Entry-level R&D recruiters look for engineers with strong intellectual curiosity, said Archambault, though these engineers will still need the hard skills to back this up.  “Someone who has some research experience can be valuable here, because they will have that good understanding of the research process,” Archambault explained.  These engineers will also need a strong understanding of how to apply mathematics, calculations and numbers for analysis of research results.

“This field also needs someone with good writing skills, because you have to document your research in research notebooks.  You have to be able to explain what you’re working on, what you’re learning and what are the outcomes,” Archambault added.

While there are many R&D jobs that can be done with a bachelor’s degree, a lot of R&D companies do look for candidates with a master’s degree, or even a Ph.D., said Dickter.

Archambault agreed: “For some R&D companies, the Master’s might be more attractive.  Certainly at the national labs they look for Master’s and Ph.D. degrees.  More doors are likely to be open to you if you have an advanced degree.”


Entry-Level Aerospace Manufacturing Jobs

Mechanical engineers interested in developing and manufacturing aircraft and spacecraft will find many career options in the aerospace industry.

These engineers design and build engines and auxiliary equipment for airplanes and spacecraft, as well as military and defense technologies such as missiles, helicopters and fighter jets.

The scope of aerospace manufacturing can range from the design and manufacture of individual parts or components to designing and assembling entire vehicles or devices.

Salary information from and the US Bureau of Labor Statistics.

Salary information from and the US Bureau of Labor Statistics.

“It’s going to vary,” said Archambault. “Within aerospace engineering, you could have fifty different mechanical engineering job titles and roles, and each one is going to have a different sort of skillset.”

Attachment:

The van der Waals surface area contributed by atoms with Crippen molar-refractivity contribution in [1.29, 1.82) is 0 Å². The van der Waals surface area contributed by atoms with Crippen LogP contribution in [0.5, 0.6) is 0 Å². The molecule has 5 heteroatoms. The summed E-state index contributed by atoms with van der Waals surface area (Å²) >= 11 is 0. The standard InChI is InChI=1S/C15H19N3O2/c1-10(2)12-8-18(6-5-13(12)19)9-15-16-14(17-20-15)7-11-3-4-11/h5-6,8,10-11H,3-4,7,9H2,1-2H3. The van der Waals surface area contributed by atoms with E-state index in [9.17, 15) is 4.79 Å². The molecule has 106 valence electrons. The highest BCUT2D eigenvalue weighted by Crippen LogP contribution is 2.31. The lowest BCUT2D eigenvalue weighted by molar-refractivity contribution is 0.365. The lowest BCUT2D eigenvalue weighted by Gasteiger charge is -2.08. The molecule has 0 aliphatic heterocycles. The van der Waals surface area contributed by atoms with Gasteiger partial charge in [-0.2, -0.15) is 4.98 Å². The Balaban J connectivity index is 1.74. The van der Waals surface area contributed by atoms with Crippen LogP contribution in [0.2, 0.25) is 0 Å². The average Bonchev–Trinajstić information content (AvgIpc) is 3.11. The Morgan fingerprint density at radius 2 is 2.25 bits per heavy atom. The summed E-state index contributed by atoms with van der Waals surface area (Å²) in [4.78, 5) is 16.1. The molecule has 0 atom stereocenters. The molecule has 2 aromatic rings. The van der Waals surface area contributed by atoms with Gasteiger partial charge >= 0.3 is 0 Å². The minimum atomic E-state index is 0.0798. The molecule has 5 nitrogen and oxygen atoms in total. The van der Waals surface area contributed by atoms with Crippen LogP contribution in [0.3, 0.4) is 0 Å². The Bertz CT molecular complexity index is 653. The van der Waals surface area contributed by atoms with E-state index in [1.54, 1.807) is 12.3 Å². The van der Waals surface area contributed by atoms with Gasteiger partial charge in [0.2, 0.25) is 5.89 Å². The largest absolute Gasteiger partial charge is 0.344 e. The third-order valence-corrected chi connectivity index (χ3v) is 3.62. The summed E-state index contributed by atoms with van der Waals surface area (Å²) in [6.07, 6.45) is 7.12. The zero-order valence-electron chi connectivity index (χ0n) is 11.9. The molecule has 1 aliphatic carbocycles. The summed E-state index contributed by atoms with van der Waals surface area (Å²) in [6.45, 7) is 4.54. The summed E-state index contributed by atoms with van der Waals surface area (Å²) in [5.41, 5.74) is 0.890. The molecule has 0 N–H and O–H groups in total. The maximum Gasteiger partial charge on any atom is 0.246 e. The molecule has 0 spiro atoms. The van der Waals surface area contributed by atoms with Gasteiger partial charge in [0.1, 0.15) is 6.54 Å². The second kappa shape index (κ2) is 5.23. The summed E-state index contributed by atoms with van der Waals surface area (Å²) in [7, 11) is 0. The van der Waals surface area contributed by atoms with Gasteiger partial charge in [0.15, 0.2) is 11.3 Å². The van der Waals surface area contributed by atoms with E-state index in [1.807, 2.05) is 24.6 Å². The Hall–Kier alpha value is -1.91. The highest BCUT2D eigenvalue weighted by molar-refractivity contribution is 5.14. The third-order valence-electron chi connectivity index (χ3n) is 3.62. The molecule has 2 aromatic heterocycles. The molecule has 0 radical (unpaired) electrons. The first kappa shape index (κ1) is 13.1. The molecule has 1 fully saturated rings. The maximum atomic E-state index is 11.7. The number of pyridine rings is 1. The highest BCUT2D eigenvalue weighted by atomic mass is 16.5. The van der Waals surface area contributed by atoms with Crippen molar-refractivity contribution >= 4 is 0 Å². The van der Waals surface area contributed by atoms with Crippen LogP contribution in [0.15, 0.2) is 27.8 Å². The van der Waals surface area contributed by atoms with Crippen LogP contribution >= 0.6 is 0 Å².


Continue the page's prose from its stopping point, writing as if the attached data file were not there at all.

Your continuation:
Generally, entry-level aerospace manufacturing requires candidates to have a solid understanding of machinery, operations and the capabilities of aerospace vehicles, products and processes.

Being able to critically analyze the products you design or build is also essential. This means that entry level engineers should ensure that they have a good knowledge of CAD and CAE platforms. Knowing how to work with CAD is also important if you will be involved in designing new parts.

Engineers will also be expected to know what’s involved in machining or fabricating specific parts, and how they all fit together in a final assembly.

“Again, having strong abilities for solving mathematical problems and equations, and performing analyses on parts, will be important,” said Archambault. “But I think a level of creativity in designing and developing components is also important, as are the teamwork and communication skills required of working in production lines.”



Different Career Paths for Mechanical Engineers

There’s always the chance that you’ll get to the end of your bachelor’s or master’s degree and decide that a career in manufacturing or consulting just isn’t your cup of tea.  Luckily, your mechanical engineering degree will have equipped you with skills that can serve you well in a variety of other careers.

“I always encourage students to pursue engineering,” said Archambault. “It’s a rigorous degree and it opens up a lot of career opportunities. Whether you work as a mechanical engineer or in other fields, you have studied hard, you’ve learned how to learn, how to acquire knowledge and solve problems. That’s valuable at whatever job you do.”

Hiring managers know that a mechanical engineering degree isn’t all about building mechanical devices and machines. The skills you’ve developed through mechanical engineering, such as analytical skills, innovative approaches to problem solving and project management, are versatile abilities you can also apply to a career in finance or marketing, software development, digital security or management consulting.

As a few examples, Archambault mentioned students who have taken their mechanical engineering degree into the medical and healthcare industries, begun working with intellectual property at the US Patent Office, or going into law school as some common alternative career paths.

“It really depends on the individual and their passions,” said Dickter. “I have students who go into finance, or students who want to go into marketing.”

“I had a student whose hobby was golf, and he went to work for a manufacturing company that makes golf products. He was able to tie in his side-interest, his hobby and passion, into his mechanical engineering degree.”

Zohdi also pointed out that engineers who look at careers outside of the traditional mechanical engineering paths often find it useful to get business hybrid degrees, or an Engineering Management or Engineering Business master’s degree.

“These degrees are very good,” said Zohdi. “Having the engineering knowledge to apply toward understanding products quickly and knowing how to market them, and applying the skills that you’ve learned to a business situation are areas where it might not be traditional mechanical engineering, but having the engineering knowledge is critical.”

For more on how to get hired to your dream engineering job, check out Winning Strategies to Land that Great Engineering Job.